Before I talk about Jan Lok Pal, I must make three observations as a background to the matter. First and the foremost is that in the last three decades, we have seen a precipitous decline of institutions of constitutional democracy. All institutional safeguards which sustain a constitutional democracy have crumbled. We have moved to a phase of populist democracy. The line of demarcation between a populist democracy and the mob rule is often thin and indistinguishable. One wonders whether we have obliterated the line of demarcation or we have not even been alert enough to recognise the difference and the consequences.
MN Venkatachaliah, former Chief Justice of India and Chairman of National Commission to Review the Working of Constitution
If you do not strengthen the institutional protection and safeguards of constitutional democracy no amount of curative institutions such as Lok Pal, Ombudsmen and the like will be of much use. We must take steps to ensure good health and efficiency of these institutional mechanisms such as choice of right judges to the courts, right personnel at the Election Commission, right members of elected bodies etc. Insisting on a powerful Lok Pal alone, is something like opening up new graveyards in anticipation of an epidemic outbreak.
Quite often in low energy democracies, prevention seems to be the only cure. The existence of a strong institution itself sends a clear message.
Second, the next decade of this century is going to be the most stunning decade of our civilisation. The tremendous exploits of science, particularly in biology, will, in a non-trivial sense, influence the future of man on this planet. Our contribution in this field is dismal. Take, for instance, how many Fellows of the Royal Society (FRS) are from Australia: 168. India is 50 times Australia's population but we have just 18. Without excellence in science, you will have no scientific and technological support for our economic development. We need at least 15 per cent of our population between 18 and 24 years in universities. We have now just about eight per cent. And, this does not factor in the poor quality of our university education.
Third, there is a marked deficit in the legitimacy of democratic representation in our Parliament and our legislatures. Sixty-eight per cent of our members of Parliament, it is said, are elected on a minority vote. The Election Commission is on record to say that in the state legislatures, if a candidate gets 25 per cent of votes polled, he has a fair chance of getting through the First-Past-the-Post. That means if a person gets 12 per cent of votes of the electorate, he has a chance of succeeding. More people have voted against him in his own constituency than the votes he has been able to secure.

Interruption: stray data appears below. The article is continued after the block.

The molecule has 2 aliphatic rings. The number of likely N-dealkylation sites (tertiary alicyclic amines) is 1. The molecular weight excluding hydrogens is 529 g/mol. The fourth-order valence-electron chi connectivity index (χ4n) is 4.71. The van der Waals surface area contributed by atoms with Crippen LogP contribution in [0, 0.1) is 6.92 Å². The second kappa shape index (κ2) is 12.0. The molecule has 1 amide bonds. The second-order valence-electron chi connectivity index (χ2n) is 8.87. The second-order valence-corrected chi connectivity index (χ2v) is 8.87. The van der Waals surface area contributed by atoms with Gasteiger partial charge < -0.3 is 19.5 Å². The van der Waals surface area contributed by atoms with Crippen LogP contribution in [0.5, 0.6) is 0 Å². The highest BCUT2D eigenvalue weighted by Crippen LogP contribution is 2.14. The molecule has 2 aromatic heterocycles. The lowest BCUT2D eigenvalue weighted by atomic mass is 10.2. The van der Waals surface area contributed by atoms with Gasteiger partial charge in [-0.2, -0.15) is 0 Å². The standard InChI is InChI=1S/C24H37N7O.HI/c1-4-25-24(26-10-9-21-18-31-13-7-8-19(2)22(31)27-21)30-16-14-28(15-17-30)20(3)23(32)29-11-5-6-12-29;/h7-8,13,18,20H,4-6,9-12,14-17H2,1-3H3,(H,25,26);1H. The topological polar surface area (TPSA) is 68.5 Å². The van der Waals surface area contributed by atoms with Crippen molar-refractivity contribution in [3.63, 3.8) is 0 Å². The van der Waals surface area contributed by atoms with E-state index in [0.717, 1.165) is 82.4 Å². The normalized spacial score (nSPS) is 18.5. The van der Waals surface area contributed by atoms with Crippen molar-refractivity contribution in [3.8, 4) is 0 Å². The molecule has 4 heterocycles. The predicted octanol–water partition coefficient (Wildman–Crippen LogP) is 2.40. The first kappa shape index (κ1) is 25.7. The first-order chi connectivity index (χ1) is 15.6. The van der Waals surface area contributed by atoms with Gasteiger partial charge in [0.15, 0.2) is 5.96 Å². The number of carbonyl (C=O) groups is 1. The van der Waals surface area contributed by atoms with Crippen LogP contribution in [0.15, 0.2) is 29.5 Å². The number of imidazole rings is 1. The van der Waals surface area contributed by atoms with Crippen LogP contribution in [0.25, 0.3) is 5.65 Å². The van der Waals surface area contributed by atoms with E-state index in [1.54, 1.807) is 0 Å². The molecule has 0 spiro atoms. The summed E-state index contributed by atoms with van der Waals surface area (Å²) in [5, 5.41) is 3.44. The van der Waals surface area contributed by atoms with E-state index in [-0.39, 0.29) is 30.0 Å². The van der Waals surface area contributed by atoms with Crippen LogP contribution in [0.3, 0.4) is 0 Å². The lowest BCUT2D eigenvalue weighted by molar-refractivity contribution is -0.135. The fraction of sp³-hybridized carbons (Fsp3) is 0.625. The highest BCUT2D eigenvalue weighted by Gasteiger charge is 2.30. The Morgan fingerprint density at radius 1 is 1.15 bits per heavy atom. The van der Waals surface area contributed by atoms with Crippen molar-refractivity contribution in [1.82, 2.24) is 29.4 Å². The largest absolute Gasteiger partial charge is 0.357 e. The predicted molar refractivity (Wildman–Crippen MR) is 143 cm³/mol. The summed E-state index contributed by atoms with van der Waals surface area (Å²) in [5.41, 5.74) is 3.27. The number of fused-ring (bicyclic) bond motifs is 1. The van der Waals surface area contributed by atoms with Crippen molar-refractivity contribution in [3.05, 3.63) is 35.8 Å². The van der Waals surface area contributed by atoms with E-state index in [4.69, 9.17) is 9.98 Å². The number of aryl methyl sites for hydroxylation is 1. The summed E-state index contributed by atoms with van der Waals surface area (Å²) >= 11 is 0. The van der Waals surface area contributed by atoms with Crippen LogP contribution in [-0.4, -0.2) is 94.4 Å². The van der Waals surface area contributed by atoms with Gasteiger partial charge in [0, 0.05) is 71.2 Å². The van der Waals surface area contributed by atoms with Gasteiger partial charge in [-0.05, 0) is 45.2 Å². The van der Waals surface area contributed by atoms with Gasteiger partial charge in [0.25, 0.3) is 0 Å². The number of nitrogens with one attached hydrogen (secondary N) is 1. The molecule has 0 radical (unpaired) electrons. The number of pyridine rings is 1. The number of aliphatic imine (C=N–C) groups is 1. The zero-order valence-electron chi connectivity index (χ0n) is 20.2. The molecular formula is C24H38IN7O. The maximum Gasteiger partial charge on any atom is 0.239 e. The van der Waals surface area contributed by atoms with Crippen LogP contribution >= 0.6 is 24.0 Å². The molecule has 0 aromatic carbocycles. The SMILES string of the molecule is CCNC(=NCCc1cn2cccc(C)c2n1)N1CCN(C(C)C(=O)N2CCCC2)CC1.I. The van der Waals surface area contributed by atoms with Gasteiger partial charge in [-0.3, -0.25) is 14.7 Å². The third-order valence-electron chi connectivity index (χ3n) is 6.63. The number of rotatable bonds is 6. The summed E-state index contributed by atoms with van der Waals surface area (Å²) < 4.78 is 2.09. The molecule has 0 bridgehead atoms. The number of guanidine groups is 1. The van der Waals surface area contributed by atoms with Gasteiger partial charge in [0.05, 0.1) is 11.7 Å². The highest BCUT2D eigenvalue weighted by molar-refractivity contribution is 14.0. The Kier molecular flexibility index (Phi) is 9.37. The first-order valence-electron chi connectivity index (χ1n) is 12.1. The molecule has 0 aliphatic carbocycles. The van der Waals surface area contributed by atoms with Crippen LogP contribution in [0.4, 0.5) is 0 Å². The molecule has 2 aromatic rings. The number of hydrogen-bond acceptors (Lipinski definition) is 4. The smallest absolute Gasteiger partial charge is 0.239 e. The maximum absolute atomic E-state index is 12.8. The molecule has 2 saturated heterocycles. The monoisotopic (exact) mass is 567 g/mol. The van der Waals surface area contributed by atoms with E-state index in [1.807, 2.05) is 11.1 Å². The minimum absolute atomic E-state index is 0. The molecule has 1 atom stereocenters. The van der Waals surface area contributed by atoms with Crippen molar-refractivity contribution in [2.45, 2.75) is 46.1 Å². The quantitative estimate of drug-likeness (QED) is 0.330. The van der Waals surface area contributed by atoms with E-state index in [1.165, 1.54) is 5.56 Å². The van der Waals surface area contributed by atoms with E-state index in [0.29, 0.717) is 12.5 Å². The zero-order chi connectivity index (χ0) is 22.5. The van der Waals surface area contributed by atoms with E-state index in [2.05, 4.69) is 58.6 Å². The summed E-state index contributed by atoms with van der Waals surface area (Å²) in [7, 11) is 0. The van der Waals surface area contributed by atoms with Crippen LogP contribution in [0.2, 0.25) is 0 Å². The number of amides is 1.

There are about 1,200 political parties in India. Less than 10 per cent of them contest elections. Many of them are enjoying the benefits of tax exemptions which the government has afforded both to the donor and the donee. Unless there is a serious reform of law relating to formation of political parties and the way members of the legislatures are elected, there seems to be no hope for the future. There are tried and tested systems such as negative vote, power of recall, 50 per cent plus one vote as eligibility, among others, which may have to be tried out in India if we have to survive.
There is a growing disenchantment with the institutions of democracy. The analogy of a nuclear chain reaction is apposite. If 30 per cent of the population loses faith in the justice of their society and of their governments, there is a negative social critical mass which unleashes a chain reaction and a great power of destruction is born. When it is unleashed, it is impossible to control it. We are almost near that point in this country.
I may refer to the report of a Commission which President Nicholas Sarkozy set up in France. The remit to the Commission was to examine measurement of economic growth and social progress. The Committee which had Nobel laureates like Amartya Sen and Joseph Stiglitz on it produced a remarkable report in 2009. They say often there is a marked distance between the standard measures of important socio economic variables and the wide-spread public perception of the official versions of it. They add that both in France and in the UK, only a third of citizens trust official figures. In India, no one seems to trust them. In the measurement of economic growth, it is necessary to adopt a system which will shift emphasis from near-economic production to measuring people's well-being.
The upshot of all this omissions over the 60 years is there for all to see. In these volatile times, you cannot manage things by being clever. Politics must rise above politics of vengeance, politics of retaliation and politics of hoodwinking people. Political leaders need to grow up in a hurry. We badly need a handful of great statesmen who can steer the country from the mess that we have made of it. Hopefully there are still leaders in all political formations who can yet rise themselves above the rut and grow up to this stature of statesmen.
In this background, any Lok Pal set-up has its own limitations. It will survive only if it takes into account the need to strengthen every other institution of constitutional safeguards. Otherwise, to borrow the words of Nani Palkhivala, it would not take us to heaven but it might only serve to delay our precipitate descent to hell.(MN Venkatachaliah is former Chief Justice of India. He also headed the National Commission to Review the Working of Constitution)